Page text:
When I first met Grace Tame in 2017, I was struck – not just by her personal story of overcoming adversity, but by her sheer determination to share it in the hopes of educating others and preventing child sexual abuse.
At age 15, Grace had been groomed and repeatedly sexually assaulted by her high school maths teacher, Nicolaas Bester. At age 16 she had found the courage to report him, first to the school, then the police, and finally through the courts.
By age 22, she had made the brave decision that she wished to waive her right to anonymity and speak out publicly, hoping her story might help educate others on the warning signs of grooming.
At 22, Grace Tame had already defied the odds.
According to the Royal Commission into Institutional Responses to Child Sexual Abuse, it takes most survivors an average of 24 years to tell anyone – if they tell anyone at all.
It is even less common for child victims to come forward to authorities if they are still under the care of the institution where the abuse has occurred, or if the perpetrator still has access to them.
In Grace’s case, both these factors had been present when she reported.
So from our first meeting, I knew she must be uncommonly brave and resilient. I also knew that it was a privilege to be entrusted with the responsibility of helping her tell her story.
What I didn’t know was that Tasmania and the Northern Territory both had archaic victim gag laws in place which prohibited survivors like Grace from self-identifying in the media. Not only could I face jail time as a journalist for telling her story (despite having her full consent as an adult), but outrageously, so could she.
In response, News Corp Australia senior legal counsel, Gina McWilliams, sought and obtained a court order on Grace’s behalf through the Supreme Court of Tasmania. At the same time I created and launched the #LetHerSpeak campaign in partnership with Marque Lawyers, End Rape On Campus Australia and media partner, News Corp. (This campaign has since gone on to support another 16 survivors in their legal cases, changing four laws across three jurisdictions in the process).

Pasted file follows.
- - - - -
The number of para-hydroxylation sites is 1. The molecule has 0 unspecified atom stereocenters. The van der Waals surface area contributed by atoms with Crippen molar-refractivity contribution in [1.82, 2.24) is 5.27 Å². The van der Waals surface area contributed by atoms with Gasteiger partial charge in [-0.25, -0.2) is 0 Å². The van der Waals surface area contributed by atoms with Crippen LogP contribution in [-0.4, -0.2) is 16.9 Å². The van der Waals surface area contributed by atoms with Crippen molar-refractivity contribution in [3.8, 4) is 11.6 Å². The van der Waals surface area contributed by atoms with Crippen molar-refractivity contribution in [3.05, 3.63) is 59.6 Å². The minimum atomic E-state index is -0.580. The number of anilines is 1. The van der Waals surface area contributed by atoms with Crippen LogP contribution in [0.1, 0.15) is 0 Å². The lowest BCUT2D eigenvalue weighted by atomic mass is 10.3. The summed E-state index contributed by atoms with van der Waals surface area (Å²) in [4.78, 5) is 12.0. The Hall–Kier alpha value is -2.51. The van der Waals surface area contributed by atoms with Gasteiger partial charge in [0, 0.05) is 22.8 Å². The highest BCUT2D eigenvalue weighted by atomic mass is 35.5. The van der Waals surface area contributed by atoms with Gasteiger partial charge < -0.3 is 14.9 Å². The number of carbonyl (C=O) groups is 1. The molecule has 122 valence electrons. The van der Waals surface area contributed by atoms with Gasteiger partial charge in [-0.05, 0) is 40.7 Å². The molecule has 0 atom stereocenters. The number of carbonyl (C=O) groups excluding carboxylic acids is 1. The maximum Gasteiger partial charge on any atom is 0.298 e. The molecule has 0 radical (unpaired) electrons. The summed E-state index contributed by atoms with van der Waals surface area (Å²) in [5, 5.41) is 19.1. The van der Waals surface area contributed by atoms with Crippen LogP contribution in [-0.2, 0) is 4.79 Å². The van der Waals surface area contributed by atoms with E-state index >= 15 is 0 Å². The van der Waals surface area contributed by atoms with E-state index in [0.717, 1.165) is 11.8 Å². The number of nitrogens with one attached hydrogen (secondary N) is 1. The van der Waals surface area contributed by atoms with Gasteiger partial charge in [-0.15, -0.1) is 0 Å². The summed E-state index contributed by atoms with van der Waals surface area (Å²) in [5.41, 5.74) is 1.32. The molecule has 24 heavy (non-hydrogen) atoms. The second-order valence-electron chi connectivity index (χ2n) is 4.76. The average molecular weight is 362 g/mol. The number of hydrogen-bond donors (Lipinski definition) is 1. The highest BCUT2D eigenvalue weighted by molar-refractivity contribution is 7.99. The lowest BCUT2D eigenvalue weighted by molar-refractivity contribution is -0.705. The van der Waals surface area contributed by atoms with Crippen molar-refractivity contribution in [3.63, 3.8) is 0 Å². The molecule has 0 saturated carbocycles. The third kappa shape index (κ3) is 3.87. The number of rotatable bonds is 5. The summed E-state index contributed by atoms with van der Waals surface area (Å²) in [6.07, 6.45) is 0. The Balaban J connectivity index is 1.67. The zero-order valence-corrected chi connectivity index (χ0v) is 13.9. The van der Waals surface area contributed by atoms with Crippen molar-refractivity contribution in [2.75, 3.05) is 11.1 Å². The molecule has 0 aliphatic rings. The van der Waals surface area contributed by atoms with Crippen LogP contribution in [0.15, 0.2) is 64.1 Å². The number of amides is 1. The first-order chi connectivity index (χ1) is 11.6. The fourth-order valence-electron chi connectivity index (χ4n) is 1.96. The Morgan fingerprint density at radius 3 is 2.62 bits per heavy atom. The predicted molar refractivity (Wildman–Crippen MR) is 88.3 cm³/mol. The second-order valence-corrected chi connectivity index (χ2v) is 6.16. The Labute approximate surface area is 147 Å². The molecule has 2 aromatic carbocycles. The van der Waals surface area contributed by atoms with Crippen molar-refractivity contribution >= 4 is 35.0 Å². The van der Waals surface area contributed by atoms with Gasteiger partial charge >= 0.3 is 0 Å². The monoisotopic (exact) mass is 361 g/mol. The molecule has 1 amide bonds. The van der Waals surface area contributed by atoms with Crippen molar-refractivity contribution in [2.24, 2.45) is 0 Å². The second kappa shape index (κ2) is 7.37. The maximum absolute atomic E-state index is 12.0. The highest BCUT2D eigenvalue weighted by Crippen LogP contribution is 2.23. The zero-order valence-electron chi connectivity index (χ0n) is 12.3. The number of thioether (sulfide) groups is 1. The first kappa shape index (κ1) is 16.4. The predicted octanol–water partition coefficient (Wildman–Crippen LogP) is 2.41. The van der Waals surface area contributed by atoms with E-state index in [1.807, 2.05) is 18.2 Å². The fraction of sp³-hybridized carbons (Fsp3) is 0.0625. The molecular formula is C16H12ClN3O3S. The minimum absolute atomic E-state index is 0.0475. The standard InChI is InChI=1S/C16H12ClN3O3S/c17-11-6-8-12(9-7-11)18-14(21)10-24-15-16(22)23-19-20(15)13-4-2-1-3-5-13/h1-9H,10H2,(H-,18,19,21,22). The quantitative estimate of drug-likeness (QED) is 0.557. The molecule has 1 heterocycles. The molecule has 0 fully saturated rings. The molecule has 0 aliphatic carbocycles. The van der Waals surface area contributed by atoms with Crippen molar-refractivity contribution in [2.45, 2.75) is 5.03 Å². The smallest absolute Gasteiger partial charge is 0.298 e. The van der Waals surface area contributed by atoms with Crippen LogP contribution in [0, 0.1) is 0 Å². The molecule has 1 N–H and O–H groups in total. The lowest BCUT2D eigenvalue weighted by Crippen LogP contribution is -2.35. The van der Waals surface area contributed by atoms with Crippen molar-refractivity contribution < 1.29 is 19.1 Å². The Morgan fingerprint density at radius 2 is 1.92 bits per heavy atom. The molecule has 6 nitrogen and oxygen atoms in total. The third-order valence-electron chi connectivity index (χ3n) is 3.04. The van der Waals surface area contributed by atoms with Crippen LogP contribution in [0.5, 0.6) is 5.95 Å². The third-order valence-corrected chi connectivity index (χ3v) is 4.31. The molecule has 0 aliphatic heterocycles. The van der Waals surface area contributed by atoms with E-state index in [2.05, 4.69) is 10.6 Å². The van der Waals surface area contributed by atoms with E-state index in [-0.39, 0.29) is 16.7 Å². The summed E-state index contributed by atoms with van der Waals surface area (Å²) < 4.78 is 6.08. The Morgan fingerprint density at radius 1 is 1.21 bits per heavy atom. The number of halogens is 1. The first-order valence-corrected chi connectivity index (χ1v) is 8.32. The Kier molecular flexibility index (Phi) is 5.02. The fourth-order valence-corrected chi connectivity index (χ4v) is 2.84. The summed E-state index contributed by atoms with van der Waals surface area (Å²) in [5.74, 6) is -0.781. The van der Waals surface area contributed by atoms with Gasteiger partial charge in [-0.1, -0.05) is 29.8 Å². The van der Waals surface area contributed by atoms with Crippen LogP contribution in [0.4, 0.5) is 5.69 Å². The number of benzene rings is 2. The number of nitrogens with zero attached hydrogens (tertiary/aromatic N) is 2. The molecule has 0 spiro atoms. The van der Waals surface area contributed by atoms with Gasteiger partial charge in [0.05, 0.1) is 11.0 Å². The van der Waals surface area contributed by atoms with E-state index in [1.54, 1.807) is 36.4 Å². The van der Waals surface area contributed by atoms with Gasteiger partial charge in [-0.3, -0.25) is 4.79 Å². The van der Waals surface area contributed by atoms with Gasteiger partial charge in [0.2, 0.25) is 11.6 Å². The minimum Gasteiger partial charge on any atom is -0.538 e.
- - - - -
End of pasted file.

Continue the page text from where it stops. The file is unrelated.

Finally, in August 2019, over two years since we originally met, Grace was able to go public for the first time with her story. Since then she has gone on to champion the rights of all who have experienced sexual abuse in institutional settings, and yesterday she was named Australian of the Year for her powerful efforts raising awareness about grooming and the impacts of trauma.
Her accolade represents a powerful emblem of hope for many survivors in the community without a voice – particularly those who have been abused within institutional settings.
We know that many survivors still fear that they will not be believed or that they will be blamed, shamed or mocked for the violence they have experienced.
These fears are not unfounded. Indeed, when Grace first disclosed her abuse, she was bullied by her school peers and called a “homewrecker” and a “sl*t”. Local media reporting the case labelled the sexual abuse a “relationship”, “tryst” and even an “affair”.
And yet despite it all, Grace pushed on, extending only compassion to those who belittled her, telling me over and over that their attitudes were merely by-products of the very culture of ignorance she was seeking to change.
One moment I will never forget is the moment I flew to Hobart prior to Grace’s story breaking for the first time.
As a gift, I’d printed and bound a copy of the first 5000 names of people who had signed the #LetHerSpeak petition. The book contained many messages of support and encouragement and I intended it as a talisman: a reminder that despite the bullying she’d experienced at school, many in the community supported her right to speak out.
Can you imagine our mutual surprise when she opened the book and began reading the names, to find that many of those former school peers who had once belittled and bullied her had come full circle, contributing their own signatures to the petition?
As a community, we cannot underestimate how invaluable that kind of support is for sexual abuse victims.
And this is why Grace’s award matters to so many. Grace is not just the first Tasmanian to ever be named Australian of the Year, she is also the first person to ever receive that accolade as a public survivor of sexual assault.
It is a piercing symbol of hope and a reminder of just how far community attitudes have come in recent decades. It is a reminder that survivors are not to blame, are not at fault, and are not alone.
Nina Funnell is a Walkley Award winning journalist and the creator and manager of the #LetHerSpeak and #LetUsSpeak Campaigns.